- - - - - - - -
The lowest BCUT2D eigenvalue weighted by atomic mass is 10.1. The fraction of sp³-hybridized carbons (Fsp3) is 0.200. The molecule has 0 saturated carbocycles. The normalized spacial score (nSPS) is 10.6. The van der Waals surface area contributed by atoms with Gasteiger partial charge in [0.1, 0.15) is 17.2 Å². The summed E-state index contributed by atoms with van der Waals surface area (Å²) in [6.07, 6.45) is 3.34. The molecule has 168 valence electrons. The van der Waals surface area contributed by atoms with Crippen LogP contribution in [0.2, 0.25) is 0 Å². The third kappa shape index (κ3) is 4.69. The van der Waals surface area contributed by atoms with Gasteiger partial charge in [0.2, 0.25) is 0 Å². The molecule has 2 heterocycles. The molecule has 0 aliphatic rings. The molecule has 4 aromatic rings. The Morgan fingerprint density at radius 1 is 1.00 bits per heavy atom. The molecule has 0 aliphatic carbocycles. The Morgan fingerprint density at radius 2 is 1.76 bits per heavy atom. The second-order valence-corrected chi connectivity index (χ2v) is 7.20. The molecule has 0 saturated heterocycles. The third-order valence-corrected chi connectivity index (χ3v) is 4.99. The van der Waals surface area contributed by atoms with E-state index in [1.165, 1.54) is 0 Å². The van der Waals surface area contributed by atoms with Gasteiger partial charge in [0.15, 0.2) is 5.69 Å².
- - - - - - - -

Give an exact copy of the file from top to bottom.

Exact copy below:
The lowest BCUT2D eigenvalue weighted by atomic mass is 10.1. The fraction of sp³-hybridized carbons (Fsp3) is 0.200. The molecule has 0 saturated carbocycles. The normalized spacial score (nSPS) is 10.6. The van der Waals surface area contributed by atoms with Gasteiger partial charge in [0.1, 0.15) is 17.2 Å². The summed E-state index contributed by atoms with van der Waals surface area (Å²) in [6.07, 6.45) is 3.34. The molecule has 168 valence electrons. The van der Waals surface area contributed by atoms with Crippen LogP contribution in [0.2, 0.25) is 0 Å². The third kappa shape index (κ3) is 4.69. The van der Waals surface area contributed by atoms with Gasteiger partial charge in [0.2, 0.25) is 0 Å². The molecule has 2 heterocycles. The molecule has 0 aliphatic rings. The molecule has 4 aromatic rings. The Morgan fingerprint density at radius 1 is 1.00 bits per heavy atom. The molecule has 0 aliphatic carbocycles. The Morgan fingerprint density at radius 2 is 1.76 bits per heavy atom. The second-order valence-corrected chi connectivity index (χ2v) is 7.20. The molecule has 0 saturated heterocycles. The third-order valence-corrected chi connectivity index (χ3v) is 4.99. The van der Waals surface area contributed by atoms with E-state index in [1.165, 1.54) is 0 Å². The van der Waals surface area contributed by atoms with Gasteiger partial charge in [0.15, 0.2) is 5.69 Å².